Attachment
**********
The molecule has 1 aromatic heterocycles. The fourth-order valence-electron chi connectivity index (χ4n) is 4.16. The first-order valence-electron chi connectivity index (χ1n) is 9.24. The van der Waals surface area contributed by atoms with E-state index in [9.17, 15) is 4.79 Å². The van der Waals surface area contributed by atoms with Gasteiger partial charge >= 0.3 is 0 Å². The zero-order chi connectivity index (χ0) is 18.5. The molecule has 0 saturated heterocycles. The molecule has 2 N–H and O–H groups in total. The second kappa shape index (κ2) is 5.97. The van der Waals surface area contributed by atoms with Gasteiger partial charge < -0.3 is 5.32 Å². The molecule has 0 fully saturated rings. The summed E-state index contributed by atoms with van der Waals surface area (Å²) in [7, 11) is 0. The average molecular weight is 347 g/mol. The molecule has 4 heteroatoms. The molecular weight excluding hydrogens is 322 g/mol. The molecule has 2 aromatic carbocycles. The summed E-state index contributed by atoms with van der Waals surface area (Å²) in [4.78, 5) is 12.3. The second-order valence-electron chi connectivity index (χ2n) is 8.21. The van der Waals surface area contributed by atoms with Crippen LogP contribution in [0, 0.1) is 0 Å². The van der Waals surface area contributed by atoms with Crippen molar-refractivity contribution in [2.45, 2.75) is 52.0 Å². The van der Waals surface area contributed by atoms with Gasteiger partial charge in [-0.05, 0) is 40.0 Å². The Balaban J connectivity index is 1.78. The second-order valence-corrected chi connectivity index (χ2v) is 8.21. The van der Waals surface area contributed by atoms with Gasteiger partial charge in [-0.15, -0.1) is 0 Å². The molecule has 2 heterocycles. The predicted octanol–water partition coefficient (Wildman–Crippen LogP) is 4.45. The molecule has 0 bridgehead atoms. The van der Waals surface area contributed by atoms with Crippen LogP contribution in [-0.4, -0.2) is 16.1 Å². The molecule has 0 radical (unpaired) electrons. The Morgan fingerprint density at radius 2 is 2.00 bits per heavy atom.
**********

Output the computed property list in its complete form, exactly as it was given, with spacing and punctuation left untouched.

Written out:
The molecule has 1 aromatic heterocycles. The fourth-order valence-electron chi connectivity index (χ4n) is 4.16. The first-order valence-electron chi connectivity index (χ1n) is 9.24. The van der Waals surface area contributed by atoms with E-state index in [9.17, 15) is 4.79 Å². The van der Waals surface area contributed by atoms with Gasteiger partial charge >= 0.3 is 0 Å². The zero-order chi connectivity index (χ0) is 18.5. The molecule has 0 saturated heterocycles. The molecule has 2 N–H and O–H groups in total. The second kappa shape index (κ2) is 5.97. The van der Waals surface area contributed by atoms with Gasteiger partial charge < -0.3 is 5.32 Å². The molecule has 0 fully saturated rings. The summed E-state index contributed by atoms with van der Waals surface area (Å²) in [7, 11) is 0. The average molecular weight is 347 g/mol. The molecule has 4 heteroatoms. The molecular weight excluding hydrogens is 322 g/mol. The molecule has 2 aromatic carbocycles. The summed E-state index contributed by atoms with van der Waals surface area (Å²) in [4.78, 5) is 12.3. The second-order valence-electron chi connectivity index (χ2n) is 8.21. The van der Waals surface area contributed by atoms with Crippen LogP contribution in [0, 0.1) is 0 Å². The van der Waals surface area contributed by atoms with Crippen molar-refractivity contribution in [2.45, 2.75) is 52.0 Å². The van der Waals surface area contributed by atoms with Gasteiger partial charge in [-0.05, 0) is 40.0 Å². The Balaban J connectivity index is 1.78. The second-order valence-corrected chi connectivity index (χ2v) is 8.21. The van der Waals surface area contributed by atoms with Gasteiger partial charge in [-0.15, -0.1) is 0 Å². The molecule has 2 heterocycles. The predicted octanol–water partition coefficient (Wildman–Crippen LogP) is 4.45. The molecule has 0 bridgehead atoms. The van der Waals surface area contributed by atoms with Crippen LogP contribution in [-0.4, -0.2) is 16.1 Å². The molecule has 0 radical (unpaired) electrons. The Morgan fingerprint density at radius 2 is 2.00 bits per heavy atom.